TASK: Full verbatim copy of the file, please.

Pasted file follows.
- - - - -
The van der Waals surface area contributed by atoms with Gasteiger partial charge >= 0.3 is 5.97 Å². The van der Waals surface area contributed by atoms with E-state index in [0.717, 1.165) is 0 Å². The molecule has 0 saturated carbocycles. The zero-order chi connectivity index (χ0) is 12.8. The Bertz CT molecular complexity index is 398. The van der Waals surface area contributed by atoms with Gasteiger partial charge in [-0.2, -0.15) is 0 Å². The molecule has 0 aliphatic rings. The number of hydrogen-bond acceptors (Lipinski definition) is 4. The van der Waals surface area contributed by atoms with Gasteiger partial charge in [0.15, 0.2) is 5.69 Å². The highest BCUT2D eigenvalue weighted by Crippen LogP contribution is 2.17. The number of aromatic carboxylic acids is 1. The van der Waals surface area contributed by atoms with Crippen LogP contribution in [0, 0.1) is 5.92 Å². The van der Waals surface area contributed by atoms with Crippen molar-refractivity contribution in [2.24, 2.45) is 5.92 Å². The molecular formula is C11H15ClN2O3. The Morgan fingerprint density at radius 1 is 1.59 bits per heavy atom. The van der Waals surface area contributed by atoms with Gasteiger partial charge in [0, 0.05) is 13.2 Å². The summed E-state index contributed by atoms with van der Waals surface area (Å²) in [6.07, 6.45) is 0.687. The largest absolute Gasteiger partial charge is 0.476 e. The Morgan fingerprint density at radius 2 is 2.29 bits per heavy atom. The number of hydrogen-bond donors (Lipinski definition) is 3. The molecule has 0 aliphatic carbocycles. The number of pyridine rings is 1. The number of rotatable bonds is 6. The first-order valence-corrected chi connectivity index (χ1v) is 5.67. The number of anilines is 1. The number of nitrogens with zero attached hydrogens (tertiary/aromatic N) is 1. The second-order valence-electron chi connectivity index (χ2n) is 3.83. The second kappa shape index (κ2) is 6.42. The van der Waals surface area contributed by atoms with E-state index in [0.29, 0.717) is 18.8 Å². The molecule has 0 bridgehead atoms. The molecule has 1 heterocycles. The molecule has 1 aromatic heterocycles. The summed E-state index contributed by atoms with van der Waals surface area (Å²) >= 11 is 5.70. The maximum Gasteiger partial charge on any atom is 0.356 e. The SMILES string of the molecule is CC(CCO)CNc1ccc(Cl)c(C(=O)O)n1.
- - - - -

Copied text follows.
The van der Waals surface area contributed by atoms with Gasteiger partial charge >= 0.3 is 5.97 Å². The van der Waals surface area contributed by atoms with E-state index in [0.717, 1.165) is 0 Å². The molecule has 0 saturated carbocycles. The zero-order chi connectivity index (χ0) is 12.8. The Bertz CT molecular complexity index is 398. The van der Waals surface area contributed by atoms with Gasteiger partial charge in [-0.2, -0.15) is 0 Å². The molecule has 0 aliphatic rings. The number of hydrogen-bond acceptors (Lipinski definition) is 4. The van der Waals surface area contributed by atoms with Gasteiger partial charge in [0.15, 0.2) is 5.69 Å². The highest BCUT2D eigenvalue weighted by Crippen LogP contribution is 2.17. The number of aromatic carboxylic acids is 1. The van der Waals surface area contributed by atoms with Crippen LogP contribution in [0, 0.1) is 5.92 Å². The van der Waals surface area contributed by atoms with Crippen molar-refractivity contribution in [2.24, 2.45) is 5.92 Å². The molecular formula is C11H15ClN2O3. The Morgan fingerprint density at radius 1 is 1.59 bits per heavy atom. The van der Waals surface area contributed by atoms with Gasteiger partial charge in [0, 0.05) is 13.2 Å². The summed E-state index contributed by atoms with van der Waals surface area (Å²) in [6.07, 6.45) is 0.687. The largest absolute Gasteiger partial charge is 0.476 e. The Morgan fingerprint density at radius 2 is 2.29 bits per heavy atom. The number of hydrogen-bond donors (Lipinski definition) is 3. The molecule has 0 aliphatic carbocycles. The number of pyridine rings is 1. The number of rotatable bonds is 6. The first-order valence-corrected chi connectivity index (χ1v) is 5.67. The number of anilines is 1. The number of nitrogens with zero attached hydrogens (tertiary/aromatic N) is 1. The second-order valence-electron chi connectivity index (χ2n) is 3.83. The second kappa shape index (κ2) is 6.42. The van der Waals surface area contributed by atoms with E-state index in [0.29, 0.717) is 18.8 Å². The molecule has 0 bridgehead atoms. The molecule has 1 heterocycles. The molecule has 1 aromatic heterocycles. The summed E-state index contributed by atoms with van der Waals surface area (Å²) >= 11 is 5.70. The maximum Gasteiger partial charge on any atom is 0.356 e. The SMILES string of the molecule is CC(CCO)CNc1ccc(Cl)c(C(=O)O)n1.